It wasn’t long ago that GOOD was a darling of the magazine and charitable worlds. It was a magazine that produced strong editorial content with a focus on subjects that would resonate with readers and prompt them to care about the world around them.
GOOD had only been around since 2006, but quickly risen to prominence in an industry in which most players struggle to make a profit and newcomers rarely fare well. Now things are being torn down in and effort by the GOOD company to revamp its “fundamental strategy” and rebuild in a way that CEO Ben Goldhirsh discusses in this “hey guys” email sent companywide.
Five years ago, just before he made the Heeb 100, I spoke with Goldhirsh about being a 27-year-old millionaire and using that money to do something, well, good.
Here’s an excerpt from that profile:
Goldhirsh sees the GOOD brand, which also includes Reason Pictures, a film company he started in 2004, as much more than a media organization. It’s “a meta-company,” he said, “a lifestyle brand” that appeals to the “reason-based sensibilities” of people like him. People who know privilege and yet want to change the world in a big way.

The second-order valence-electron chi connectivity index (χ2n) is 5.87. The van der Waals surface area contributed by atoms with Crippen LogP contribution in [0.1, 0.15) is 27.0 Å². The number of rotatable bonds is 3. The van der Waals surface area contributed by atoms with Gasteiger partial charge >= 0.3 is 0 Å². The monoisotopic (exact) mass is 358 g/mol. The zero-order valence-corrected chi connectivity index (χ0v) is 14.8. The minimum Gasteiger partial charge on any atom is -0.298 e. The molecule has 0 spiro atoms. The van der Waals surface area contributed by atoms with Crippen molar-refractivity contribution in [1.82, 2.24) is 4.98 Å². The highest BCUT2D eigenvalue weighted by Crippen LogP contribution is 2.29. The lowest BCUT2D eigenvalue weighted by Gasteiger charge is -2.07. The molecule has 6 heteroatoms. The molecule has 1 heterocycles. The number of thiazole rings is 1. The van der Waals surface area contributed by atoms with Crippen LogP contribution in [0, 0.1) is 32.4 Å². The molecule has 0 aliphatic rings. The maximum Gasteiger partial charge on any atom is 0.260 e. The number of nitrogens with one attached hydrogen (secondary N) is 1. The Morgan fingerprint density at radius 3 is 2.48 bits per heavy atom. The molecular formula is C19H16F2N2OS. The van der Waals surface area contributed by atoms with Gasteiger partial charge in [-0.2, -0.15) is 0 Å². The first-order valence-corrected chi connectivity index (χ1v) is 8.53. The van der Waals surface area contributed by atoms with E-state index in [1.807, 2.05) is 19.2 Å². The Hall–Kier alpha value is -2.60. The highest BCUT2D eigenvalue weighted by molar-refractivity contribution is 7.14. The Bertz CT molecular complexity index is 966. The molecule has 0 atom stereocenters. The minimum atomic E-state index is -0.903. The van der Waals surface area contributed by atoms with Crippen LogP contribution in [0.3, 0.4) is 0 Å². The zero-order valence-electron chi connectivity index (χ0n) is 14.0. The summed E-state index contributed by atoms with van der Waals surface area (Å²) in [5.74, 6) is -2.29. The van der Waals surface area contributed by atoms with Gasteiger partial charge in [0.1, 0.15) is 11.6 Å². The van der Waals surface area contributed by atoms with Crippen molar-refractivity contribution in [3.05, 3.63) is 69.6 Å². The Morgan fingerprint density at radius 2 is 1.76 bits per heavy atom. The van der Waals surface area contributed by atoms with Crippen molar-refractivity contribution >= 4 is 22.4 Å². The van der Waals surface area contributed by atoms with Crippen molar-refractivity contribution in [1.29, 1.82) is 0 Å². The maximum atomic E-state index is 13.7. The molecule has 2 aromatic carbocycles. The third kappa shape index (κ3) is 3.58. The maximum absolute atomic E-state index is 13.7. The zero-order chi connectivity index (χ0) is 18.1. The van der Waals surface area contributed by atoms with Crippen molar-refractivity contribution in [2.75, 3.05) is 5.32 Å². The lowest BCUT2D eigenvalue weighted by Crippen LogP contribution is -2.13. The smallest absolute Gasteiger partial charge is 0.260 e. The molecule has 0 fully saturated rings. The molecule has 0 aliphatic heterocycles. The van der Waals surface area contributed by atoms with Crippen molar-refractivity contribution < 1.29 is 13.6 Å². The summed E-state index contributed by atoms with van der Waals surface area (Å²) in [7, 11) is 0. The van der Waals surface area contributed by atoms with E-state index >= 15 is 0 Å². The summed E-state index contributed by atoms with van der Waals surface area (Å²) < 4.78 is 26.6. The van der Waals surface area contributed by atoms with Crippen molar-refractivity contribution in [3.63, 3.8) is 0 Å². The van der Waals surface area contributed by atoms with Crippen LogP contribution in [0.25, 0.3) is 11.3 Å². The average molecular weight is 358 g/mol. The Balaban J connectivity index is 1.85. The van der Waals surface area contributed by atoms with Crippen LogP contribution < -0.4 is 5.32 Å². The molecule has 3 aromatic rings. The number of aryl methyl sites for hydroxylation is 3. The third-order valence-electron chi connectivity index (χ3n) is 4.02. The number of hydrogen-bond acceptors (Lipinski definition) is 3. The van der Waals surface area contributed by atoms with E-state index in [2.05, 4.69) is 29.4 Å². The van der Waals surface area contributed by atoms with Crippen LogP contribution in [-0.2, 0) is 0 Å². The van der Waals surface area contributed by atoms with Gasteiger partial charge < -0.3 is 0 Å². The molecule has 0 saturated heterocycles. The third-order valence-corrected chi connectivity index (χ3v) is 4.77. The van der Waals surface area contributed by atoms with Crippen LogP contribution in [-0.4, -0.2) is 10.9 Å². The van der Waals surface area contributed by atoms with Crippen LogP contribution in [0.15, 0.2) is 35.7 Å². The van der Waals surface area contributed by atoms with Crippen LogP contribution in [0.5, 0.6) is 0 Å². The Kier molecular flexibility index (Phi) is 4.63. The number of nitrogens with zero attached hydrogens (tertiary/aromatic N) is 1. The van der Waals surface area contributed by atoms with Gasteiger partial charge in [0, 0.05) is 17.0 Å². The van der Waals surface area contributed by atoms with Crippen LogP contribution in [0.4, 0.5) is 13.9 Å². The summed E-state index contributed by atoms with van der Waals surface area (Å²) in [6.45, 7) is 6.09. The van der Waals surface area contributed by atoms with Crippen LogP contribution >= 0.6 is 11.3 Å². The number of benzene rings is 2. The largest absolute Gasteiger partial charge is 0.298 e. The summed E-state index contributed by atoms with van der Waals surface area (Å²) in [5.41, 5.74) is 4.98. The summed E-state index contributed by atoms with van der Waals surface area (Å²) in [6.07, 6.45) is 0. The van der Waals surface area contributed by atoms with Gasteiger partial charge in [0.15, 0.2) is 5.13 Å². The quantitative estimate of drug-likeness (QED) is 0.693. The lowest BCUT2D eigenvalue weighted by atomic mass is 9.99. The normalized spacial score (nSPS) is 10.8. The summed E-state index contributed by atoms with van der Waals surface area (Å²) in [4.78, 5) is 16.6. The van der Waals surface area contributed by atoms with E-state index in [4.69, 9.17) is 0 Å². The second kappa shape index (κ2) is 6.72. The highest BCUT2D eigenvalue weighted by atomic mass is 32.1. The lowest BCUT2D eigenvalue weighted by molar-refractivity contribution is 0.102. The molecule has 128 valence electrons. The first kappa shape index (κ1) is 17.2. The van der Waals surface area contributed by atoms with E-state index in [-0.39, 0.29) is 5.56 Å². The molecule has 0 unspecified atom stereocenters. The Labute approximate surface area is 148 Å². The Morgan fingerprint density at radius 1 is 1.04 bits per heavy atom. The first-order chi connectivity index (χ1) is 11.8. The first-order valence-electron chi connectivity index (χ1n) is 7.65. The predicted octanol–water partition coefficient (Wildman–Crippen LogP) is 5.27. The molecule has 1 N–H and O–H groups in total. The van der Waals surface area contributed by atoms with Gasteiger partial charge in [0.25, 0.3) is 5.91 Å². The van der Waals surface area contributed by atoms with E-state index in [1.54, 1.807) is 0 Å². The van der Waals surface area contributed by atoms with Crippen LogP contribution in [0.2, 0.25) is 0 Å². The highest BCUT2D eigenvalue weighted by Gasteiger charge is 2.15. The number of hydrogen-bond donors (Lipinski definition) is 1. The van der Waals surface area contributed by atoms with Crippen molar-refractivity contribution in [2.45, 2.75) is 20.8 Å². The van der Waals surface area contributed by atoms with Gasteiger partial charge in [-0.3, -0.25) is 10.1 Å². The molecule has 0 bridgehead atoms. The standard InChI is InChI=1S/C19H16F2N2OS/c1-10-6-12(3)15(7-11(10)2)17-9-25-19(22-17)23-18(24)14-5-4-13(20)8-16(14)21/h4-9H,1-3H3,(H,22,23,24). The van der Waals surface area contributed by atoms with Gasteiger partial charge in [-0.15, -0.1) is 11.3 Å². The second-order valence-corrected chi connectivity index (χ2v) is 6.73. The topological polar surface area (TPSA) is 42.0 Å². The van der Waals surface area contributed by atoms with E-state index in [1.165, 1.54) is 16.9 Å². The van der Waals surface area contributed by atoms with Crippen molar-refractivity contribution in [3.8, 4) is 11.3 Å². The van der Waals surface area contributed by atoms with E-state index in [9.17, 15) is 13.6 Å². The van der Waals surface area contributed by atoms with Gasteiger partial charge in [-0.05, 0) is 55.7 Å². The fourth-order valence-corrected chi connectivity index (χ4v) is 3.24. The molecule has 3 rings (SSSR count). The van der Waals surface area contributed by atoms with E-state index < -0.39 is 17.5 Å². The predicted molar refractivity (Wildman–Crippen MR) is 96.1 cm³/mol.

“It is a revolution of self-interest,” said publisher Max Schorr, a prep school friend of Goldhirsh’s who skipped law school to help start the magazine. “In the past, if you pursued your self-interest, it was considered selfish. For us, the process of pursuing our self-interest leads to more than ourselves. If we just pursued ourselves all the time, it would lead to a lousy life.”
The timing for GOOD was not a month too soon. Not long before the first issue was published in September 2006, Al Gore (whose son, Albert Gore III, happens to be associate publisher) and “An Inconvenient Truth” made combating climate change fashionable; going green and being eco-friendly got downright trendy. Suddenly, it was cool to care not just about the environment but societal issues and the whole world around you.
“If doing good used to be a pejorative and kind of lame, or somehow was characterized that way by culture, which I don’t know how the hell that happened, then certainly being ignorant and living an irrelevant life is now that way,” Goldhirsh said. “An engaged life is where it is at, which is thrilling to me.”
Personally, Goldhirsh is “cause agnostic,” so he didn’t want to encourage some passions and stifle others; he simply wanted to celebrate a social awareness, which is why the magazine’s debut cover featured in white block lettering “_____ LIKE YOU GIVE A DAMN.”
“If this doesn’t become the dominant sensibility,” Goldhirsh said, “we are f—-ed.”
Read the rest here. Suffice to say, it seems like GOOD’s mission—not just its form—has changed.
As for the dearly departed GOOD staffers, they’ve vowed to start a new magazine called Tomorrow.